Even casual observers of the equity markets know that there is always a multitude of risks which threaten the advance of stock prices. It takes little effort to identify these. Focusing on the correct risk is trickier part.
Let's take corporate earnings as an example.
The French bank Societe Generale (SocGen) is warning clients that weak earnings is a leading indicator that the US economy is headed into an imminent recession. Here's their chart (EPS growth in red and GDP growth in blue).
We don't believe this analysis will prove accurate, for several reasons.
First SocGen has been making this same argument for many years: in 2011 (read) and 2013 (read), to name just two. Their accuracy has been horrific.
Second, SPX company revenues grew 3.9% (TTM) in 4Q14, an increase from 2.4% in 4Q13. EPS grew 8.0%, an increase from 7.3% the year before. Neither is even close to being negative; both, in fact, have accelerated.
Third, it is true that analysts expect both revenues and EPS to decelerate this year. The 4Q14 financial reporting season is nearly over and analysts expect SPX company revenues to decline 3.3% (TTM) in 2015 while EPS to grow just 1.9%. But the entirety of the deceleration in growth is due to energy which is expected to see EPS fall in half (chart from FactSet).
It would be a fairly unique recession if discretionary EPS were to grow more than 10%. More likely, SocGen are guilty of equating a decline in oil prices to a decline in overall demand.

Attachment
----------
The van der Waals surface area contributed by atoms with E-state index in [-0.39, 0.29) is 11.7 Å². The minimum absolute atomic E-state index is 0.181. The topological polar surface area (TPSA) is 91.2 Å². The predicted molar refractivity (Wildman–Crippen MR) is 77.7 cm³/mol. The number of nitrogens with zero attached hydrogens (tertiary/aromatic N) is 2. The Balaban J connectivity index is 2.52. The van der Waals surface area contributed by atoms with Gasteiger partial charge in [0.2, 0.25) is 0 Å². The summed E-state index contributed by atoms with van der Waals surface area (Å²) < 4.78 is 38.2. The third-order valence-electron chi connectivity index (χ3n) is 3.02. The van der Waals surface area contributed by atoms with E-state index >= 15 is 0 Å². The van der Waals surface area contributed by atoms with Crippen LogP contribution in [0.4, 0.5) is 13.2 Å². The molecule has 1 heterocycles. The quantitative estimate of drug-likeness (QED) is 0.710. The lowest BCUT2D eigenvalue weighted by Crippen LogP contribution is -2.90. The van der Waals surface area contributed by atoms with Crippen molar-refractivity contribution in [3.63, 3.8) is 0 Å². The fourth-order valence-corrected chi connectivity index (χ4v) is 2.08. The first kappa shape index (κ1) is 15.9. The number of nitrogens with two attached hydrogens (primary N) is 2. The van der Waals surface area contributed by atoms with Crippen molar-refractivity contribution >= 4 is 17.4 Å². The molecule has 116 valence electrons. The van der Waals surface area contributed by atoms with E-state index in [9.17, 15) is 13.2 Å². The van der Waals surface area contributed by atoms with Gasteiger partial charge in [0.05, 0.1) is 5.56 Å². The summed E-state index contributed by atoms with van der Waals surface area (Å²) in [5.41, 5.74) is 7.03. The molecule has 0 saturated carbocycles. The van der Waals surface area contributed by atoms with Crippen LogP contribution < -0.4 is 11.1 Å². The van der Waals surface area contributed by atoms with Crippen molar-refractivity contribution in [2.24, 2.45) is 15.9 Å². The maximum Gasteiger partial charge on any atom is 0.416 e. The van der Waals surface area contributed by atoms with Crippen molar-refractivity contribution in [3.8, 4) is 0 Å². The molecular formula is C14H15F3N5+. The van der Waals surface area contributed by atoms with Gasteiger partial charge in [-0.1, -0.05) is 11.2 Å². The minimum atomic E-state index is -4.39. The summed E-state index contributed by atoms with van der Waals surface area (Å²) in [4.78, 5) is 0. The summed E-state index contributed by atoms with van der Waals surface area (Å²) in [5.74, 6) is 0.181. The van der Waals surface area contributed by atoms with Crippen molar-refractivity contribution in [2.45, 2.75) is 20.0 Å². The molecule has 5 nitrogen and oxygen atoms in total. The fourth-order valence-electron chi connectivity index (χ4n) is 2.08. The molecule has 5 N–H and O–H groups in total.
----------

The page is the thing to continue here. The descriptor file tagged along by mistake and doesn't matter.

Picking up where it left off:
To illustrate that point, note that retail sales, which decelerate into an oncoming recession, grew at the fastest pace in more than 4 years last month (chart from Calculated Risk).
That matters because retail sales correlate strongly with equity prices. There is a tight fundamental and logical relationship between overall demand and equity prices.
In short, an imminent recession is probably not the primary risk for US equities at the moment. That's significant because most bear markets are associated with a recession.
That is not to say that slow EPS growth poses zero risk to equity price appreciation. It does.
Scott Krisiloff of Avondale Asset Management looked at every instance since 1900 where EPS growth was weak and discovered that SPX rose anyway about 60% of the time. Read Scott's excellent post here.
However, in most of those cases, SPX had declined the year before and was trading at a modest valuation multiple. In other words, the market had discounted weak earnings growth the year before and it was reflected in premiums.
There were, in fact, just two cases (4% of instances) in the past 115 years like today where (1) EPS growth was weak, (2) SPX had risen strongly the year before, (3) valuations were steep and (4) SPX rose anyway (1997 and 1998).
SPX is currently trading at 18x earnings and 1.8x sales (TTM). Both of these are at least a 10% premium to historical means. Could SPX rise strongly this year anyway? Yes, it has happened before, but it has been the rare exception. More likely, 2015 turns out to be the year equity price appreciation takes a breather while corporate earnings catches up.
There are always a multitude of risks facing equity markets. At this moment, the risk of an economic recession and an associated 20-50% fall in equity prices is small (but not zero). A year where equities chop and churn, dropping 10% and recovering, ending the year near where they started, is more likely to fit the historical pattern.
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